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Canada hopes to reopen the key South Korean market for Canadian beef exports through consultations at the World Trade Organization.

WTO consultations give member nations a chance to resolve such disputes through discussions. But if consultations don’t resolve the matter, the complaining nation may then ask that the matter be referred to a WTO dispute settlement panel.

Ottawa intensified its bilateral representations to South Korea on the issue starting last September, including ministerial-level meetings, technical discussions and, most recently, a visit March 20 by agriculture minister Gerry Ritz.

South Korea’s ban dates back to May 2003, when Canada confirmed its first domestic case of bovine spongiform encephalopathy (BSE) in an Alberta cow. South Korea had previously been Canada’s fourth-largest beef export market, with sales of $50 million in 2002.

In May 2007, the World Organization for Animal Health (OIE) officially classified Canada as a controlled BSE risk country, recognizing the effectiveness of Canada’s surveillance, mitigation and eradication measures.

OIE guidelines allow trade of all beef and cattle for countries in this risk category. South Korea last June granted beef market access to the U. S., which has the same OIE controlled-risk status as Canada.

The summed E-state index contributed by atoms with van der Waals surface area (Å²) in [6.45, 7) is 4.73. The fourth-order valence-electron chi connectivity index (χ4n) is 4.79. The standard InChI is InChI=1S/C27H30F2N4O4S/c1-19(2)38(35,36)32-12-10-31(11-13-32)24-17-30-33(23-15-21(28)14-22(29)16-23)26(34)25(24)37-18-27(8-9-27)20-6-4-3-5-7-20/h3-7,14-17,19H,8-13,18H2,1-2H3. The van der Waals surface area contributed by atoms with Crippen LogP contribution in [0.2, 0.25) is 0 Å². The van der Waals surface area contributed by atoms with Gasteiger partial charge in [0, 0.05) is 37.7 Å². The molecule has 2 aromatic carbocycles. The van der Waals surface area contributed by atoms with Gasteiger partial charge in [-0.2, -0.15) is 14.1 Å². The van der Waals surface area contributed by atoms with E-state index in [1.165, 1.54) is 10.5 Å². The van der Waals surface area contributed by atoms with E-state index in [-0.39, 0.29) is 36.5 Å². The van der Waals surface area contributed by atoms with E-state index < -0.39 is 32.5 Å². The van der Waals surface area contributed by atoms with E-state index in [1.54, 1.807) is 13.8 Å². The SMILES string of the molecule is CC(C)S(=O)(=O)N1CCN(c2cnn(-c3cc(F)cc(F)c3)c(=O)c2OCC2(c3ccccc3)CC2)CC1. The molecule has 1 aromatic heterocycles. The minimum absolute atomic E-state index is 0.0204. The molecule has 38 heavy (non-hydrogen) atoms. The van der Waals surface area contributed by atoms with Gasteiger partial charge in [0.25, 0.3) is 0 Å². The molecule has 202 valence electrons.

Since 2007 many of Canada’s trading partners have accepted the country’s controlled risk designation and lifted their BSE-related beef bans. More than 55 countries imported Canadian beef in 2008.

Canada’s representations to South Korea have been made by ministers, ambassadors, senior officials and technical experts presenting scientific data that far exceed what is required to justify full resumption of trade, the government said.

Cattle industry representatives had been calling on Ottawa to take this step for a few months now. “We would have preferred to reach a negotiated agreement with South Korea, and made extensive efforts to achieve one,” says Travis Toews, CCA vice-president and chairman of its foreign trade committee. “But it became clear that no progress was being made, particularly since their position has no scientific basis. We agree with the Canadian government’s decision to take this issue to the WTO.”

Consultations at the WTO level are generally held within 30 days of a request being filed, unless both parties agree to a different time frame. If consultations don’t resolve the beef dispute, Canada would be in a position to request the establishment of a WTO on Monday June 8 if no settlement is reached by then.



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